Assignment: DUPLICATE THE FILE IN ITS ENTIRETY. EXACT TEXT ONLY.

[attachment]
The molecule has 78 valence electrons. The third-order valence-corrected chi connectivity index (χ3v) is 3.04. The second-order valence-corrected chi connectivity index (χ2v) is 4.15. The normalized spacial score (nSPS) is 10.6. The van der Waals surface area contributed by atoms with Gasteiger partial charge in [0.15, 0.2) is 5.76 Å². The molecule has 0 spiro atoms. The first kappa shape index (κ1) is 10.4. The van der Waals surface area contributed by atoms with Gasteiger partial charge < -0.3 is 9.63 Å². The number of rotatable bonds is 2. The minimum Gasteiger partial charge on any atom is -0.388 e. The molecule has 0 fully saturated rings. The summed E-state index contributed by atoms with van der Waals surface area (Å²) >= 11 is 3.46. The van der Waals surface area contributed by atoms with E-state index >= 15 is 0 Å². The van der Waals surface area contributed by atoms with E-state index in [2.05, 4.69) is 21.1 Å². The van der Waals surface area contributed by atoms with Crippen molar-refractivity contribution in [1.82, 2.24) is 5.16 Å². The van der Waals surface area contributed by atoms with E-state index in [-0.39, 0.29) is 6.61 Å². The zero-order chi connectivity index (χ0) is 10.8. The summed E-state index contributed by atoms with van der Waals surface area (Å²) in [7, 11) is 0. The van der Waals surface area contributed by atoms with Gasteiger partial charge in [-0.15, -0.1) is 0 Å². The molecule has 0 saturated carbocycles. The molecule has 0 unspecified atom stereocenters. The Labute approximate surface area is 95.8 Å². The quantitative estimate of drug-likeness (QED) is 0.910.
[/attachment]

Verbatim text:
The molecule has 78 valence electrons. The third-order valence-corrected chi connectivity index (χ3v) is 3.04. The second-order valence-corrected chi connectivity index (χ2v) is 4.15. The normalized spacial score (nSPS) is 10.6. The van der Waals surface area contributed by atoms with Gasteiger partial charge in [0.15, 0.2) is 5.76 Å². The molecule has 0 spiro atoms. The first kappa shape index (κ1) is 10.4. The van der Waals surface area contributed by atoms with Gasteiger partial charge < -0.3 is 9.63 Å². The number of rotatable bonds is 2. The minimum Gasteiger partial charge on any atom is -0.388 e. The molecule has 0 fully saturated rings. The summed E-state index contributed by atoms with van der Waals surface area (Å²) >= 11 is 3.46. The van der Waals surface area contributed by atoms with E-state index >= 15 is 0 Å². The van der Waals surface area contributed by atoms with E-state index in [2.05, 4.69) is 21.1 Å². The van der Waals surface area contributed by atoms with Crippen molar-refractivity contribution in [1.82, 2.24) is 5.16 Å². The van der Waals surface area contributed by atoms with E-state index in [-0.39, 0.29) is 6.61 Å². The zero-order chi connectivity index (χ0) is 10.8. The summed E-state index contributed by atoms with van der Waals surface area (Å²) in [7, 11) is 0. The van der Waals surface area contributed by atoms with Gasteiger partial charge in [-0.15, -0.1) is 0 Å². The molecule has 0 saturated carbocycles. The molecule has 0 unspecified atom stereocenters. The Labute approximate surface area is 95.8 Å². The quantitative estimate of drug-likeness (QED) is 0.910.